In it, a down-on-his-luck Edwardian gent, upon realizing that he is in line to be an earl, proceeds to kill off the eight family members in his way (Turner Classic Movies watchers might recall the plot from the Alec Guinness movie “Kind Hearts and Coronets”). The gimmick here is that all eight are played by the same actor, Jefferson Mays, which softens the blow of watching each of his iterations perish.
A diverting show with a pleasant score (hints of Lerner & Lowe and Gilbert & Sullivan can be heard), “Gentleman’s Guide” never quite reaches its comic potential. Jefferson Mays is able if not outstanding. But he seems to be working entirely too hard. Never let them see you sweat clearly isn’t his creed. Bryce Pinkham as murderous Monty Navarro never loses his charm—but with most of the D’Ysquith clan knocked off in Act 1, I couldn’t help but expect an explosion of funny in Act II. Perhaps it’s too much to ask for the kind of doubled-over-with-laughter scene that highlighted “One Man, Two Guvnors” but, given the set-up, one should at least expect a rapid-fire series of costume/character changes.
Instead, it was more of the same—fun, pleasant, but never worthy of a Best Musical title.
If only there were a truly new musical as strong as “Violet” to root for this year Alas, even though it marks its Broadway debut this season, “Violet” is likely to be considered a revival rather than a new musical by the Tony Awards committee, given that the piece opened off-Broadway in 1997.
It’s 1964 and Violet believes a televangelist can repair the damage done to her face by a loose ax blade. So she’s off by bus in search of a miracle.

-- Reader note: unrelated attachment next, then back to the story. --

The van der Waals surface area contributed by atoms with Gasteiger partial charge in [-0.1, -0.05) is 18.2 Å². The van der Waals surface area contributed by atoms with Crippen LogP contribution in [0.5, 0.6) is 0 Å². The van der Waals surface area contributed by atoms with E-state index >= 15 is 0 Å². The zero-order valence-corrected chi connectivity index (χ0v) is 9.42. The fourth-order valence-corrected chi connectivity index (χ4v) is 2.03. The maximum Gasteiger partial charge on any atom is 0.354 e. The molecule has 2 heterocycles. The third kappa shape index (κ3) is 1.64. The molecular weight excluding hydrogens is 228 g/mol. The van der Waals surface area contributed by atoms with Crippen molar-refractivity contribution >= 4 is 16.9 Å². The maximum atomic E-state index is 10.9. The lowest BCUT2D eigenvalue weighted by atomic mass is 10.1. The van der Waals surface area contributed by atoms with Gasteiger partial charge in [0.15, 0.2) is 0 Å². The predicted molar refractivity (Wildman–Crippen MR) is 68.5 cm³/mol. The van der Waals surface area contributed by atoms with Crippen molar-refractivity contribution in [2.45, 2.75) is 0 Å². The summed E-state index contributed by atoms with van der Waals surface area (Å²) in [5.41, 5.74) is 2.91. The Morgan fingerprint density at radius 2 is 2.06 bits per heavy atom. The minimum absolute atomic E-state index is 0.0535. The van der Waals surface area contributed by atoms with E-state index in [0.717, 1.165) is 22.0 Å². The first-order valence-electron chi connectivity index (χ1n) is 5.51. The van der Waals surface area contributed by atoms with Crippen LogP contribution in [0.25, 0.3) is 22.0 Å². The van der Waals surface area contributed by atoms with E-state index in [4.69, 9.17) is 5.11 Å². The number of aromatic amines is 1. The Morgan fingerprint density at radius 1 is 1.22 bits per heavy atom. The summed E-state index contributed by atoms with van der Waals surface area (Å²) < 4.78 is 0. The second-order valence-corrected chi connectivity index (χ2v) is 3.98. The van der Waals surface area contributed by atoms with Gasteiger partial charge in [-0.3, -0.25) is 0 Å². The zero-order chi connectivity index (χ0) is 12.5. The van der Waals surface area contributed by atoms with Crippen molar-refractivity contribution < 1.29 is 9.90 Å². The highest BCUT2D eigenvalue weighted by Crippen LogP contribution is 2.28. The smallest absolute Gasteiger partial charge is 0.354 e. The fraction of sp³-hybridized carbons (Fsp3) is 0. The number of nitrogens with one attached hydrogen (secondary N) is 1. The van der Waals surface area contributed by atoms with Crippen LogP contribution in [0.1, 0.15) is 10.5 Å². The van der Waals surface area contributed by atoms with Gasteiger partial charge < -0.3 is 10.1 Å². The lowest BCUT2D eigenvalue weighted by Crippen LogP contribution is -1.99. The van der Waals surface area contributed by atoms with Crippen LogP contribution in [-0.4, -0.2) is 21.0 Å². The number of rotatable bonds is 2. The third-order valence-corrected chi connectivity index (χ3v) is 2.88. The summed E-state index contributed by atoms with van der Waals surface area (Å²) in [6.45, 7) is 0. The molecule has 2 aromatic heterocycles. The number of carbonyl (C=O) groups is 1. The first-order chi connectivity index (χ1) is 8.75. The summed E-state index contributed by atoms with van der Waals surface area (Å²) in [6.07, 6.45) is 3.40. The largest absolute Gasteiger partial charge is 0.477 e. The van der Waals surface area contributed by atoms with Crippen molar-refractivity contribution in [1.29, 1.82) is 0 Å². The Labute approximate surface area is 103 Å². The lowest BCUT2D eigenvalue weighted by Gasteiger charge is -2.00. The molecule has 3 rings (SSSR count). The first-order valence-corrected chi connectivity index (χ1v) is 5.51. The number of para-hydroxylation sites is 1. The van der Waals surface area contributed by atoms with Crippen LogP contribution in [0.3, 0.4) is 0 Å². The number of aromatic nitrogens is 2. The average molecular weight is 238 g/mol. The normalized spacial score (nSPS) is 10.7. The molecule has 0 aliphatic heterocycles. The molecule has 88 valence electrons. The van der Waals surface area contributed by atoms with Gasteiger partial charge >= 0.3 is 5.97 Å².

Journeys of self-discovery are often better served in books than in theater. The anecdotal nature and telegraphed conclusion of such stories are difficult to pull off on stage. “Violet” sometimes has the same problem that multi-stop journeys have—too much time spent in unimportant places (an overly long poker game, for instance) and too little in important ones.
But “Violet” has the benefit of a varied, exciting score by Jeanine Tesori, in which Memphis blues, gospel and gentle folk music provide the fuel. It’s also got Sutton Foster, the dynamo who made her name in such tap-tap-tappy musicals as “Thoroughly Modern Millie” and “The Drowsy Chaperone,” but who here is revelatory (and relatively dance-free). Through Foster, shades of Violet are revealed scene by scene, always emotionally truthful and consistently surprising.
“Les Miserables” is back on Broadway and while the Thenardiers are as annoying as always (does Madame T really need to show up at the wedding in an outfit more appropriate for “Priscilla, Queen of the Desert”?), you are unlikely to hear a stronger version of “Bring Him Home” than the one delivered by Ramin Karimloo as Jean Valjean.
He’s well matched with Will Swenson’s Javert, who gives a desperation to the inspector’s quest that seems built from his statement that he was “born inside a jail.” Does his pursuit of Valjean come from a desire to squelch that part of his own childhood? It’s difficult not to wonder when he eyes the fallen urchin Gavroche (Joshua Colley).
The original production of “Les Miserables” was an intimidating creation, one that felt carved in stone. This youthful one makes an effective case for the durability of “Les Miserables.” When tomorrow comes … and next year … and the year after that … I expect this production—or a yet-to-be-imagined other—of “Les Miserables” to still be a part of the Broadway landscape.•